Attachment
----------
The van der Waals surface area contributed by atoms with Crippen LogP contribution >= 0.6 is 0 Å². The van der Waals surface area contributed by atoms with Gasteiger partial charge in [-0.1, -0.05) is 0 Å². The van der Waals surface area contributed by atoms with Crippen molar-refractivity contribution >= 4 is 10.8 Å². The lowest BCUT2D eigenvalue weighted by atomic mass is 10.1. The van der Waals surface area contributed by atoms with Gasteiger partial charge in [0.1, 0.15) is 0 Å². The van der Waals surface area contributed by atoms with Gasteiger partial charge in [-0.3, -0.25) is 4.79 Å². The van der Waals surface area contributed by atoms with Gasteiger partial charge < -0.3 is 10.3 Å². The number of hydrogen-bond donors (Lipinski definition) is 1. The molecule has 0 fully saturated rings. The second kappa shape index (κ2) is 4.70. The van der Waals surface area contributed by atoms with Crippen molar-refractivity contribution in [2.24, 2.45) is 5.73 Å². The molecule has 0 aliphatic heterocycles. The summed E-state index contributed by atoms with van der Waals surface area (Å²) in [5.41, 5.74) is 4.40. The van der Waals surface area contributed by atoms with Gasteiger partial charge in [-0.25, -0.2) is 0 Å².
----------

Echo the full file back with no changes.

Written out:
The van der Waals surface area contributed by atoms with Crippen LogP contribution >= 0.6 is 0 Å². The van der Waals surface area contributed by atoms with Gasteiger partial charge in [-0.1, -0.05) is 0 Å². The van der Waals surface area contributed by atoms with Crippen molar-refractivity contribution >= 4 is 10.8 Å². The lowest BCUT2D eigenvalue weighted by atomic mass is 10.1. The van der Waals surface area contributed by atoms with Gasteiger partial charge in [0.1, 0.15) is 0 Å². The van der Waals surface area contributed by atoms with Gasteiger partial charge in [-0.3, -0.25) is 4.79 Å². The van der Waals surface area contributed by atoms with Gasteiger partial charge < -0.3 is 10.3 Å². The number of hydrogen-bond donors (Lipinski definition) is 1. The molecule has 0 fully saturated rings. The second kappa shape index (κ2) is 4.70. The van der Waals surface area contributed by atoms with Crippen molar-refractivity contribution in [2.24, 2.45) is 5.73 Å². The molecule has 0 aliphatic heterocycles. The summed E-state index contributed by atoms with van der Waals surface area (Å²) in [5.41, 5.74) is 4.40. The van der Waals surface area contributed by atoms with Gasteiger partial charge in [-0.25, -0.2) is 0 Å².